Aloha Friday Picks: Enjoy an Evening at the Theatre, Craft a Margarita and Make a Head Lei
As winter in Hawaiʻi comes to a close, treat yourself with a show, haku lei or a drink with a little kick to it.
Aloha Friday Picks is a weekly news blog that will run every Friday and features three things we recommend you do, try or experience over the weekend. Send us tips at email@example.com.
It’s interesting to see how far we’ve come in our post-COVID-19 lives, as we near the 1-year mark of the pandemic. While those first few months of strict quarantine and social distancing were some of the toughest, it’s encouraging to see Hawaiʻi—and the world—once again opening up as more and more vaccines are given to those who need it most. To celebrate humanity’s enduring resilience, as well as the end of winter in Hawaiʻi—which truly arrives on some odd week in January or February when temps get down to the low 60s—here are a few weekend plans to fill your itinerary with.
Celebrate National Margarita Day Early
While National Margarita Day doesn’t actually arrive until Monday, Feb. 22, who wants to let loose at the start of the workweek? Split the difference and get a little tipsy sometime this weekend—maybe not on Sunday. While many bars around the Islands are still closed, or are serving in a more limited capacity, you can treat yourself to something nice, and alcoholic, with just a few ingredients. We’ve got a few recipes on our site to work with, and if you don’t want to limit yourself to the margarita, we’ve also got mai tai and cocktail concoctions and to quench your thirst.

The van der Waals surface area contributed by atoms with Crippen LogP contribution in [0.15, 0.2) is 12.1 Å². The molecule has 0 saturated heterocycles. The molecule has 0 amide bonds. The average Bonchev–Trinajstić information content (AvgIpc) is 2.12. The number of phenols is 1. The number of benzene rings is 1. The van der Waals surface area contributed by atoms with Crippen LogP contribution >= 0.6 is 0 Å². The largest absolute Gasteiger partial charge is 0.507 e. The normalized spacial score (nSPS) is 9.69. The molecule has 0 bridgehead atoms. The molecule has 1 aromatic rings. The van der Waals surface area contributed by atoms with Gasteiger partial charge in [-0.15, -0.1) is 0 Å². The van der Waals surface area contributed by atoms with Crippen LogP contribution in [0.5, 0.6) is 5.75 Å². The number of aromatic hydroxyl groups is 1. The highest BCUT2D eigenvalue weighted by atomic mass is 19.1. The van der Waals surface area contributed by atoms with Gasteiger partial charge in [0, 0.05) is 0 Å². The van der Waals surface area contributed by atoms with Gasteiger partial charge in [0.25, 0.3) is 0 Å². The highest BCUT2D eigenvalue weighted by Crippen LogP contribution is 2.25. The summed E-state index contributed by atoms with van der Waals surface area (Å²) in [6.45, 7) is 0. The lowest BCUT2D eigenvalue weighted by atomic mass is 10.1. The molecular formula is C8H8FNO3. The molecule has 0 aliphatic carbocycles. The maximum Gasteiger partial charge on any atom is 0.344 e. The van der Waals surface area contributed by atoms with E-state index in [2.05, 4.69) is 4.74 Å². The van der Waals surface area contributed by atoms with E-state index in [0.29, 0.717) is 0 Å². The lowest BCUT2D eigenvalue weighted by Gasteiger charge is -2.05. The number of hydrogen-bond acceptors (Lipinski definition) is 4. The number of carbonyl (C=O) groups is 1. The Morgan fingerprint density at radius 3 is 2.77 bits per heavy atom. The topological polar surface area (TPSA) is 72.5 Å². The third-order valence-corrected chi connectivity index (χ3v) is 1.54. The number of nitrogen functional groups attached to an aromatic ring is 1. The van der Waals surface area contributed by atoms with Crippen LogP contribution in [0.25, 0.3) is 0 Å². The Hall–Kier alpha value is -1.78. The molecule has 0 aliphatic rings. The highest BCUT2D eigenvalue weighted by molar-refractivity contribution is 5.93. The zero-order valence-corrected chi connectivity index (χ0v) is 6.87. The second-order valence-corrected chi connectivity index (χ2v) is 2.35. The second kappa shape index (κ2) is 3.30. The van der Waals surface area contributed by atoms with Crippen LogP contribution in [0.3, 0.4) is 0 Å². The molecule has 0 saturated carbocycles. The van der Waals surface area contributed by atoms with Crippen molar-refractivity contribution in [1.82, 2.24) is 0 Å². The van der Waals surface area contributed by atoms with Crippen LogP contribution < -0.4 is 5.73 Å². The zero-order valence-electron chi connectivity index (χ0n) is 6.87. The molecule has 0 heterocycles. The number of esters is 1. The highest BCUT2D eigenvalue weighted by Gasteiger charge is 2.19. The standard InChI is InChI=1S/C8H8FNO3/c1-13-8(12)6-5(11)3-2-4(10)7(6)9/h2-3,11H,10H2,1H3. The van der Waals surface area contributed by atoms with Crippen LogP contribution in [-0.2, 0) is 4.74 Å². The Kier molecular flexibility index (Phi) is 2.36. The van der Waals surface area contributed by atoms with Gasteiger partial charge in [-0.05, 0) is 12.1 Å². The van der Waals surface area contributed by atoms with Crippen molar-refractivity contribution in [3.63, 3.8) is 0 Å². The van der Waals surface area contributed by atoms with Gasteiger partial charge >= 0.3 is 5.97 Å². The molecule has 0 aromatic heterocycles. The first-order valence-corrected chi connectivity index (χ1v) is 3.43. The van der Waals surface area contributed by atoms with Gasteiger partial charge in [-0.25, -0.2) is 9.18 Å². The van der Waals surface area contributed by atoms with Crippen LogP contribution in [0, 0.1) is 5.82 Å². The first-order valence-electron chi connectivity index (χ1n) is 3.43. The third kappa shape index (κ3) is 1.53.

Catch “Love, Loss & What I Wore” Before it’s Too Late
Fun fact: The Diamond Head Theatre is the third-oldest continuously running theatre house in the entire nation. And for its last weekend, “Love, Loss & What I Wore” will be performed by Betty Bolton, Kim Anderson, Jennifer Sojot, Amy K. Sullivan and Susan Hawes. Directed by Ahnya Chang, and based on a book written by Ilene Beckerman, “Love, Loss & What I Wore” tackles the ever-growing relationships individuals have with their wardrobe and accessories, as told by the cast of five women. Get your tickets ASAP, as seating has been drastically reduced to accommodate social distancing.
Craft your own Haku Lei (With a Little Help)
There’s probably no adornment more photogenic than the haku lei, or head lei. However, making one of these colorful crowns, especially if you’ve never done it before, can be quite a challenge. Noelle Fujii-Oride, a writer for our sister publication, Hawaiʻi Business, gave us a look what it’s like to make a haku lei with Elvrine Chow of Heavenly Hakus. Hosting haku lei-making workshops in Kapaʻa on Kauaʻi, class sizes are never too large and Chow turns the process of making a haku lei into one that’s fun and calming.